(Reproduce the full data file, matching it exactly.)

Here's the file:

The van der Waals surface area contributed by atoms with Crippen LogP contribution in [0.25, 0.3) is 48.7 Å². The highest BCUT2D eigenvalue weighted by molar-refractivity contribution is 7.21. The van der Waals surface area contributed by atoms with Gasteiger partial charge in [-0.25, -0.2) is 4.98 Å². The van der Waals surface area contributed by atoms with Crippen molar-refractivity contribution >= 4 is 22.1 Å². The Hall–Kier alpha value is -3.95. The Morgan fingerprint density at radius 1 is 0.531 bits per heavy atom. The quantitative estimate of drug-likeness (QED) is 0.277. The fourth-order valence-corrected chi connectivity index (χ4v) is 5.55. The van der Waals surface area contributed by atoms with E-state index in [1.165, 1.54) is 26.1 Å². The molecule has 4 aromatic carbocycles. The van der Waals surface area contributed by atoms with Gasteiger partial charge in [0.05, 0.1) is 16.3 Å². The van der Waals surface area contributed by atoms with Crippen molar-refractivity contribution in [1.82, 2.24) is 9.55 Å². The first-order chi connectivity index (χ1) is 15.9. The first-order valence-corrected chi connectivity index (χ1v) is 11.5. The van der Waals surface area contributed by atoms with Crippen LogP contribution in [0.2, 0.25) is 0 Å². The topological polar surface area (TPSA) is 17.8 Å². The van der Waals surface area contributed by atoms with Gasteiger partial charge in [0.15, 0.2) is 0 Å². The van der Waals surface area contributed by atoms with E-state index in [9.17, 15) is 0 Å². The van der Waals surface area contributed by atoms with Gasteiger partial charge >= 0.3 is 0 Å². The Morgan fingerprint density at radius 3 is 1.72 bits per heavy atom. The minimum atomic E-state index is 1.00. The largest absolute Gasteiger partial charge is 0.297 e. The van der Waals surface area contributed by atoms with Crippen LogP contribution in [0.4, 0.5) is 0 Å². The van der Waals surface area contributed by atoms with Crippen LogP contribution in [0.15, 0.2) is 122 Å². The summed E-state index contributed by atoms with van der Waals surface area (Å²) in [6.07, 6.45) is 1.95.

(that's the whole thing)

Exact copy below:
The van der Waals surface area contributed by atoms with Crippen LogP contribution in [0.25, 0.3) is 48.7 Å². The highest BCUT2D eigenvalue weighted by molar-refractivity contribution is 7.21. The van der Waals surface area contributed by atoms with Gasteiger partial charge in [-0.25, -0.2) is 4.98 Å². The van der Waals surface area contributed by atoms with Crippen molar-refractivity contribution >= 4 is 22.1 Å². The Hall–Kier alpha value is -3.95. The Morgan fingerprint density at radius 1 is 0.531 bits per heavy atom. The quantitative estimate of drug-likeness (QED) is 0.277. The fourth-order valence-corrected chi connectivity index (χ4v) is 5.55. The van der Waals surface area contributed by atoms with E-state index in [1.165, 1.54) is 26.1 Å². The molecule has 4 aromatic carbocycles. The van der Waals surface area contributed by atoms with Gasteiger partial charge in [0.05, 0.1) is 16.3 Å². The van der Waals surface area contributed by atoms with Crippen molar-refractivity contribution in [1.82, 2.24) is 9.55 Å². The first-order chi connectivity index (χ1) is 15.9. The first-order valence-corrected chi connectivity index (χ1v) is 11.5. The van der Waals surface area contributed by atoms with Crippen LogP contribution in [0.2, 0.25) is 0 Å². The topological polar surface area (TPSA) is 17.8 Å². The van der Waals surface area contributed by atoms with Gasteiger partial charge in [0.15, 0.2) is 0 Å². The van der Waals surface area contributed by atoms with E-state index in [9.17, 15) is 0 Å². The van der Waals surface area contributed by atoms with Gasteiger partial charge >= 0.3 is 0 Å². The Morgan fingerprint density at radius 3 is 1.72 bits per heavy atom. The minimum atomic E-state index is 1.00. The largest absolute Gasteiger partial charge is 0.297 e. The van der Waals surface area contributed by atoms with Crippen LogP contribution in [0.4, 0.5) is 0 Å². The van der Waals surface area contributed by atoms with Crippen LogP contribution in [0.15, 0.2) is 122 Å². The summed E-state index contributed by atoms with van der Waals surface area (Å²) in [6.07, 6.45) is 1.95.